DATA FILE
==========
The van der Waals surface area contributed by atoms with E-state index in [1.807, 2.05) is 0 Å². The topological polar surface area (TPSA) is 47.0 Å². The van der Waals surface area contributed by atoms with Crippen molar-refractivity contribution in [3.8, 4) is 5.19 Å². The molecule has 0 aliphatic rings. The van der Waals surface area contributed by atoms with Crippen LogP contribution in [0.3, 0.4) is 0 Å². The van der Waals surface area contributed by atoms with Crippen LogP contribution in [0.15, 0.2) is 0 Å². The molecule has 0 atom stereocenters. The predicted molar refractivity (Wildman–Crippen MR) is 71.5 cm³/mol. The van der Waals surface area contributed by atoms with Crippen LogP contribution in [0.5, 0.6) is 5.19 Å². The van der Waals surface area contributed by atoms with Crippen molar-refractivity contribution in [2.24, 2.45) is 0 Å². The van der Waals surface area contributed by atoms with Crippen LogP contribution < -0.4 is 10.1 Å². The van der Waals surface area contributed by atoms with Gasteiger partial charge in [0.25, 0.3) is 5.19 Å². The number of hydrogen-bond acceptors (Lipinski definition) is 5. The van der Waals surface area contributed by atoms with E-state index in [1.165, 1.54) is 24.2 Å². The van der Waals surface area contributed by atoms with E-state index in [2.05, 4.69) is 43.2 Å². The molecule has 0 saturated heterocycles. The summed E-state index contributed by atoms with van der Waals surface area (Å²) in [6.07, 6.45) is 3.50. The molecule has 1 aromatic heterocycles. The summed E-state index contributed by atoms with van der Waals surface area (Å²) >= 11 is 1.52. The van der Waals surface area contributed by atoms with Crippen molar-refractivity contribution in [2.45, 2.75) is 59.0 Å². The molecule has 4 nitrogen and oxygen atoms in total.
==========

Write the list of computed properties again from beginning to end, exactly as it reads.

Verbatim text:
The van der Waals surface area contributed by atoms with E-state index in [1.807, 2.05) is 0 Å². The topological polar surface area (TPSA) is 47.0 Å². The van der Waals surface area contributed by atoms with Crippen molar-refractivity contribution in [3.8, 4) is 5.19 Å². The molecule has 0 aliphatic rings. The van der Waals surface area contributed by atoms with Crippen LogP contribution in [0.3, 0.4) is 0 Å². The van der Waals surface area contributed by atoms with Crippen LogP contribution in [0.15, 0.2) is 0 Å². The molecule has 0 atom stereocenters. The predicted molar refractivity (Wildman–Crippen MR) is 71.5 cm³/mol. The van der Waals surface area contributed by atoms with Crippen LogP contribution in [0.5, 0.6) is 5.19 Å². The van der Waals surface area contributed by atoms with Crippen molar-refractivity contribution in [2.24, 2.45) is 0 Å². The van der Waals surface area contributed by atoms with Crippen LogP contribution < -0.4 is 10.1 Å². The van der Waals surface area contributed by atoms with Gasteiger partial charge in [0.25, 0.3) is 5.19 Å². The number of hydrogen-bond acceptors (Lipinski definition) is 5. The van der Waals surface area contributed by atoms with E-state index in [1.165, 1.54) is 24.2 Å². The van der Waals surface area contributed by atoms with E-state index in [2.05, 4.69) is 43.2 Å². The molecule has 0 saturated heterocycles. The summed E-state index contributed by atoms with van der Waals surface area (Å²) in [6.07, 6.45) is 3.50. The molecule has 1 aromatic heterocycles. The summed E-state index contributed by atoms with van der Waals surface area (Å²) >= 11 is 1.52. The van der Waals surface area contributed by atoms with Crippen molar-refractivity contribution in [2.45, 2.75) is 59.0 Å². The molecule has 4 nitrogen and oxygen atoms in total.